Gateway Diver

This game was made for a month long solo jam project. Here is a brief overview of the build a the end of the month. Below is a more detailed look at my design process and ideas.

Game Overview

Provided Theme: Everything Falls Apart

Gateway Diver will challenge player's to manage switching between two characters to reach the end of the level. While the player can only control one character at a time the rest of the world is always active. In the world of the Mental Plane the player will use both weapons and spells to down foes while working to the end. In the physical world the player will have to utilize speed and cunning to sneak through packs of enemies while minimizing damage. At the end of the both worlds lies a temple, getting both characters to the temples will end in the game in the player's victory. Having either character die will result in a lose. 

 

Mechanically, Gateway Diver forces the player to pay attention to and act on two fronts but can only ever be active on one side at a time. When the player makes mistakes or takes damage on either side, game play will become more difficult leading to more potential mistakes. This positive feedback loop of negative consequences creates a spiral that will punish poor play.

From a level design perspective I went with a direct approach and made the Physical World filled with debris and collapses to be navigated around. Enemies will continuously spawn in the Physical World making reaching the end more difficult as time goes on. At the end of the Mental Plane there lies a boss for the player to fight. The longer it takes for the player to reach the boss, the more health the boss will have. Both of these time sensitive elements help convey a sense of building chaos as the player continues through the game.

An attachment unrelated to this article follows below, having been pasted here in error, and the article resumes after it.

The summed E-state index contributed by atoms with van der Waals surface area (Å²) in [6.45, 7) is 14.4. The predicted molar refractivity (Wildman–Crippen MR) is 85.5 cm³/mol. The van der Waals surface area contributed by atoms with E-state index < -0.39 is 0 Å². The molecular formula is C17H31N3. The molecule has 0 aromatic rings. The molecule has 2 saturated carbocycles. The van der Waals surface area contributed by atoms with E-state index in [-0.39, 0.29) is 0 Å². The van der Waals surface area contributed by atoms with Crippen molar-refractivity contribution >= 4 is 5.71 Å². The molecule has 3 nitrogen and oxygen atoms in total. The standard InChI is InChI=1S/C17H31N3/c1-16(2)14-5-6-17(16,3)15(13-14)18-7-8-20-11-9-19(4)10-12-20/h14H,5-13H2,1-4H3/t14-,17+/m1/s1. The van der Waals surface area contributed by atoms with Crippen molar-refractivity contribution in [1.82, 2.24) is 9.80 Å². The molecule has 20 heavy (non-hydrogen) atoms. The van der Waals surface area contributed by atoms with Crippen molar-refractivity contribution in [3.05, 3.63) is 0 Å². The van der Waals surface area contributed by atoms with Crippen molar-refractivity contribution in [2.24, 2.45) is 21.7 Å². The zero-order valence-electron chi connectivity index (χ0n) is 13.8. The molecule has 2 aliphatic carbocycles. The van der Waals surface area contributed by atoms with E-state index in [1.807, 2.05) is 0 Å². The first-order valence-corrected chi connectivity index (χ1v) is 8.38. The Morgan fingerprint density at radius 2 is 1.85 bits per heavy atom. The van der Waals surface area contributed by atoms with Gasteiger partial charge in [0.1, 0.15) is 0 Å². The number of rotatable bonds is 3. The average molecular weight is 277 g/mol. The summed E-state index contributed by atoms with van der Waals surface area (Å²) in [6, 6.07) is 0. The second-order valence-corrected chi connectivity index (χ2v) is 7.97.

Gateway Diver will require the player’s full attention and concentration as a simple mistake could lead to everything spiraling out of control.

Game Mechanics

Walking

            The default moving state. 

Sprinting

            For a short distance the character will move at an accelerated speed. Sprinting will cost the character Energy overtime.

Jumping

            Leap a small distance into the air. This can be done while sprinting to jump a further distance.

Switch Active Character

            Activated with a key press the player will switch between the two characters. Only one character can be controlled at a time.

Hide

            Physical World character only. Certain areas will allow the player to hide from enemies. While hidden Monsters will continue to spawn but will be unable to find the player. Hiding enables the character to Meditate.

Meditation

            Physical World character only.  Only useable while hidden. Sit still and begin focusing the mind. Restore Serenity (health) to the Mental Plane character, damage or movement will interrupt this effect. 

Attack - Sword